Editor's note: Julian E. Zelizer is a professor of history and public affairs at Princeton University. He is the author of "Arsenal of Democracy" and a book on former President Jimmy Carter, and is editor of a book assessing former President George W. Bush's administration to be published this fall by Princeton University Press.
Princeton, New Jersey (CNN) -- With all eyes focused on how the Democrats will do this November, the story about the divisions unfolding within the Republican Party have equally important long-term consequences for national politics. And now with the Tea Party movement as an additional force in the party, Republican leaders are struggling to contain tensions between right-wing activists and fiscal conservatives.
In recent months, these tensions have been growing because new faces have emerged within the Republican Party that don't fit neatly within the Tea Party fold.
One of the candidates who has received the most buzz in Republican circles is New Jersey Gov. Chris Christie, dubbed "Gov. Wrecking Ball" by one columnist. How Christie fares in the coming year will be a critical test to gauging where the GOP might be in 2012.
The blunt and humorous Republican who replaced Democratic Gov. Jon Corzine has been making a name for himself by taking on New Jersey's fiscal mess. Christie, a former U.S. attorney general who looks and sounds like the kind of guy you would sit next to at a New York Jets game, has focused all of his energy on reducing the budget and limiting property tax increases.
He has been willing to challenge powerful interest groups like the teachers' unions, and he didn't budge when citizen protesters took to the streets and railed against the impact of his budget.
Christie also instituted reforms to the pensions of government workers. He has received some grudging support from Democrats and has persuaded the state legislature to go along with many controversial proposals, primarily because most experts acknowledge tough steps are needed to avoid having New Jersey become another California.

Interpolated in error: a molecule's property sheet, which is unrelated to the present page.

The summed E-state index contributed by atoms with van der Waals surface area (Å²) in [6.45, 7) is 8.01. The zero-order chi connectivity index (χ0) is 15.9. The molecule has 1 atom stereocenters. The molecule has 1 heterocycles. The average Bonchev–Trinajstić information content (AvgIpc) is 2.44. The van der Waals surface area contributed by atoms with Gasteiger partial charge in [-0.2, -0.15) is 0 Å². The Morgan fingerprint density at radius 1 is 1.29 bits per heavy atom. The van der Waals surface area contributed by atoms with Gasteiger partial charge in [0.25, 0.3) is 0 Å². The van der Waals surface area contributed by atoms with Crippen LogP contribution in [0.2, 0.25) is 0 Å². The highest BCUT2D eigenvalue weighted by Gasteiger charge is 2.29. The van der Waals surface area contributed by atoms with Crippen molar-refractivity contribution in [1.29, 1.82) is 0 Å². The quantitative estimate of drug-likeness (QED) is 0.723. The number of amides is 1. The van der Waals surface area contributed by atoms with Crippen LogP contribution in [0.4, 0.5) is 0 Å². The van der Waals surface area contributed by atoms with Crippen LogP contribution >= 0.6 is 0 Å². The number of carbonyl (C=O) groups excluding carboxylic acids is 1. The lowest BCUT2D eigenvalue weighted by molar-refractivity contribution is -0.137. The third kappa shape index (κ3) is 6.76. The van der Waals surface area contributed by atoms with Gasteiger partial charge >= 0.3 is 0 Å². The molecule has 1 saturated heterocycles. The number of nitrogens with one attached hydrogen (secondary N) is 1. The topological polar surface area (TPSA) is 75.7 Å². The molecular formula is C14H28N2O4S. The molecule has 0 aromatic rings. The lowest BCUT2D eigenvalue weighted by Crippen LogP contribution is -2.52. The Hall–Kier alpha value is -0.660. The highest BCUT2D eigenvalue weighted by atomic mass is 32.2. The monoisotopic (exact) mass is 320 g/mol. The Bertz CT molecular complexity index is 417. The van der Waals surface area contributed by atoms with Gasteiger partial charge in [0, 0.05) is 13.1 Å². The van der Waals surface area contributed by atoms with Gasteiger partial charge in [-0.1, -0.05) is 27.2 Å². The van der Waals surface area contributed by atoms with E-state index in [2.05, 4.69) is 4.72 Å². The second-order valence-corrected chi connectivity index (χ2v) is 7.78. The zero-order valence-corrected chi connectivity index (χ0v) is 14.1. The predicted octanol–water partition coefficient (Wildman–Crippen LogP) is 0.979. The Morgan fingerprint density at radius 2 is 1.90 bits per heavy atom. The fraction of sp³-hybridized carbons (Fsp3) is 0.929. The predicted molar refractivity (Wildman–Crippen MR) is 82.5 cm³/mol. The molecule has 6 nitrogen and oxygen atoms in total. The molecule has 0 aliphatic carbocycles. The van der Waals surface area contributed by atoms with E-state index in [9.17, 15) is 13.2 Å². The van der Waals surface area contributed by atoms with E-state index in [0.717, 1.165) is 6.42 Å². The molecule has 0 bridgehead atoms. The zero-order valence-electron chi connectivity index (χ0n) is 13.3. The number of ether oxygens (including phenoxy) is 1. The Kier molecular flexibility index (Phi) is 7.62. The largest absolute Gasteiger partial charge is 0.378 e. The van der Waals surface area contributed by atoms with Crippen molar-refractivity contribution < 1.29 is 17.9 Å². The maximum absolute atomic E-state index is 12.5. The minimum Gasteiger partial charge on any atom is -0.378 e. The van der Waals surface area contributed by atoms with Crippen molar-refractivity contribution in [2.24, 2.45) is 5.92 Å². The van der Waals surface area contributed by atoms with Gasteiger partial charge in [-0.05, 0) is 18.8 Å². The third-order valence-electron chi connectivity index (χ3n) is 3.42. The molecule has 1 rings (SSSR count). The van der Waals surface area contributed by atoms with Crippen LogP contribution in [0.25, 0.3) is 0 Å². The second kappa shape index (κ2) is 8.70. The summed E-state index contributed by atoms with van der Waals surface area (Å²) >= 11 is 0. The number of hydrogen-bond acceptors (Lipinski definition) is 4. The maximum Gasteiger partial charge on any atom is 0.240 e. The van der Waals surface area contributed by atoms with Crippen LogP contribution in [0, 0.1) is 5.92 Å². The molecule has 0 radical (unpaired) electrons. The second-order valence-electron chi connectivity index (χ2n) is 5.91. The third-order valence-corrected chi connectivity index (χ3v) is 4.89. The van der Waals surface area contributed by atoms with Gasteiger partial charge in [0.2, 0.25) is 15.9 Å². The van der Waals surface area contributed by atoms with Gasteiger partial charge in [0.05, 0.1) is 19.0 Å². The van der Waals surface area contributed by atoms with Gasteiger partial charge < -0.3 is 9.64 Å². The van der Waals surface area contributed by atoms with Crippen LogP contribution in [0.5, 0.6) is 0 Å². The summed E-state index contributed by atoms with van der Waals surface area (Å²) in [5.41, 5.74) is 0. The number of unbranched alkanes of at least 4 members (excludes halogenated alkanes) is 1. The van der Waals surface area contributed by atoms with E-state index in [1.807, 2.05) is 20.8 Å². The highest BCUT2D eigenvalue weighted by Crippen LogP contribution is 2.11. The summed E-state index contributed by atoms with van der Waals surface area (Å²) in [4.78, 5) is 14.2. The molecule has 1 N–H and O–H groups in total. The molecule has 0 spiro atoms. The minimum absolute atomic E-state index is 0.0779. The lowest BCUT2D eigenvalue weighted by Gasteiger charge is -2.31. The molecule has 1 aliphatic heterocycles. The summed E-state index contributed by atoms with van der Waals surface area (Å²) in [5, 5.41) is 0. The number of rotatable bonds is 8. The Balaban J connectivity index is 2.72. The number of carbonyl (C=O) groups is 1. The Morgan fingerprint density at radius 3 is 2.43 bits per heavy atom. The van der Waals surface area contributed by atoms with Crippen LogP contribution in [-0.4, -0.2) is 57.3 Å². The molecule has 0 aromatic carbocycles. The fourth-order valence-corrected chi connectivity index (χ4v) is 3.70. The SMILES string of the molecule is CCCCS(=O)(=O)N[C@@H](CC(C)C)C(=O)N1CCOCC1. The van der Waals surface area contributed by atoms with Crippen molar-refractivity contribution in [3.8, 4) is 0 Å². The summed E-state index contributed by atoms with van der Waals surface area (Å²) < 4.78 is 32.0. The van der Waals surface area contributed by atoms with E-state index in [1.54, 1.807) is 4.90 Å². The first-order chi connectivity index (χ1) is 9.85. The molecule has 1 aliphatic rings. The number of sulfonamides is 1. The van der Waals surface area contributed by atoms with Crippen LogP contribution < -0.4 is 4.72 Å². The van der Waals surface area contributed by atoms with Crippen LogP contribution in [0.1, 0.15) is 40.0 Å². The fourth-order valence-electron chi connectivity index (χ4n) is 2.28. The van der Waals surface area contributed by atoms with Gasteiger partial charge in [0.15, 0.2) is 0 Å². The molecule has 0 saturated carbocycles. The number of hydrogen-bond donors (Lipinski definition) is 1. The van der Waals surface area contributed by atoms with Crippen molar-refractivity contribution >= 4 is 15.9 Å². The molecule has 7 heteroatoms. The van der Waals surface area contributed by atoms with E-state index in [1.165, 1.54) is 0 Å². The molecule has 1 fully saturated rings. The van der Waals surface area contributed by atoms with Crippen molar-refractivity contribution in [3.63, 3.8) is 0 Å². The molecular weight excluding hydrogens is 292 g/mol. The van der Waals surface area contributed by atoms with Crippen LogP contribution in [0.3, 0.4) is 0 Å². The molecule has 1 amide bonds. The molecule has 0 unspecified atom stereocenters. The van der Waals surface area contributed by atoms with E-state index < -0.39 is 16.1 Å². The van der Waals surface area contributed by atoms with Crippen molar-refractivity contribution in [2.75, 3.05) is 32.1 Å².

The first test for Christie will be the political response when New Jersey residents see the impact of the budget cuts. Historically, at the national level, Republicans have often backed off from tough talk about spending reduction when programs proved to be more popular than conservatives expected.
This is what happened when President Ronald Reagan was forced to back off Social Security cuts in 1981-1982 and the Republican Congress stepped away from Medicare cuts in 1995-1996.
In New Jersey, it is one thing for voters to hear tough talk on controlling spending coming out of Trenton, but quite another to see your child's school program shut down. Now that congressional Democrats are on the verge of passing legislation to provide aid to the states in these areas of government, the contrast will be even sharper. There are also many questions about whether Christie's actions will really be able to stop property taxes from rising.
The second test has to do with whether Christie, assuming that he continues to be successful, can find a place at the national Republican Party table. In the era of the Tea Party, the Republican leadership has been moving toward the right on many nonfiscal issues.
Last week, Senate Minority Leader Mitch McConnell said he favored the idea of reviewing the 14th Amendment -- originally passed to protect the citizenship rights of freed African-American slaves.
Some Republicans, including South Carolina Sen. Lindsay Graham, want to make sure that citizenship rights are not granted to children who are born to illegal immigrants in the United States. Also, the ruling by a federal judge that California's ban on gay marriage is unconstitutional is sure to generate pressure on Republicans to take a tough stand on this issue.
Following the 2008 election, the conservative commentator and former speechwriter for President George W. Bush, David Frum, a CNN contributor, had warned that Republicans needed to be cautious about doing things to win in 2010 that would harm them in 2012 and beyond.
The threat is to radicalize the party by moving it so far off center that future Republican candidates would have trouble winning national office. As Frum wrote in his blog post with regard to health care reform, "We followed the most radical voices in the party and the movement, and they led us to abject and irreversible defeat."
If Republicans want to rebuild their party, they must make room for more pragmatic, fiscally minded conservatives like Christie, who are generating excitement in famously blue states.
If Christie can survive politically from the fallout of the budget cuts, he and other Republicans like him could cause significant trouble for Democrats by focusing on issues like taxes, deficits and spending that, at least on the campaign trail, have often had far more impact than the social issues that tend to excite the Republican Party's base.
The opinions expressed in this commentary are solely those of Julian Zelizer.